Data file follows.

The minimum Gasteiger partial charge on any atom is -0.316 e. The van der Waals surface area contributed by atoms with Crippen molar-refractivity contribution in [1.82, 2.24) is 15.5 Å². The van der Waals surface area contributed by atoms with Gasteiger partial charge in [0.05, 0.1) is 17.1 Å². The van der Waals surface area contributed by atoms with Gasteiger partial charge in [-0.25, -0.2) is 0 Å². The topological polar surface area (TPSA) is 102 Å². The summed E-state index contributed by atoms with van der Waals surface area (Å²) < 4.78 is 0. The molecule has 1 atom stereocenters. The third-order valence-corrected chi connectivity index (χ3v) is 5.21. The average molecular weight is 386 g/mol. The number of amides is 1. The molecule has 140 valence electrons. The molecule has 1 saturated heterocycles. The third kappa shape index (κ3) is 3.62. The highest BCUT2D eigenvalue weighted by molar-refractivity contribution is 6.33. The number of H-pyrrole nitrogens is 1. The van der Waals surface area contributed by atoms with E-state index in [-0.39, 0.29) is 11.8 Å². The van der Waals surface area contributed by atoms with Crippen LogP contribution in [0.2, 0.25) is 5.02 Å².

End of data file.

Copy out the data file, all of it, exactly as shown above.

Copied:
The minimum Gasteiger partial charge on any atom is -0.316 e. The van der Waals surface area contributed by atoms with Crippen molar-refractivity contribution in [1.82, 2.24) is 15.5 Å². The van der Waals surface area contributed by atoms with Gasteiger partial charge in [0.05, 0.1) is 17.1 Å². The van der Waals surface area contributed by atoms with Gasteiger partial charge in [-0.25, -0.2) is 0 Å². The topological polar surface area (TPSA) is 102 Å². The summed E-state index contributed by atoms with van der Waals surface area (Å²) < 4.78 is 0. The molecule has 1 atom stereocenters. The third-order valence-corrected chi connectivity index (χ3v) is 5.21. The average molecular weight is 386 g/mol. The number of amides is 1. The molecule has 140 valence electrons. The molecule has 1 saturated heterocycles. The third kappa shape index (κ3) is 3.62. The highest BCUT2D eigenvalue weighted by molar-refractivity contribution is 6.33. The number of H-pyrrole nitrogens is 1. The van der Waals surface area contributed by atoms with E-state index in [-0.39, 0.29) is 11.8 Å². The van der Waals surface area contributed by atoms with Crippen LogP contribution in [0.2, 0.25) is 5.02 Å².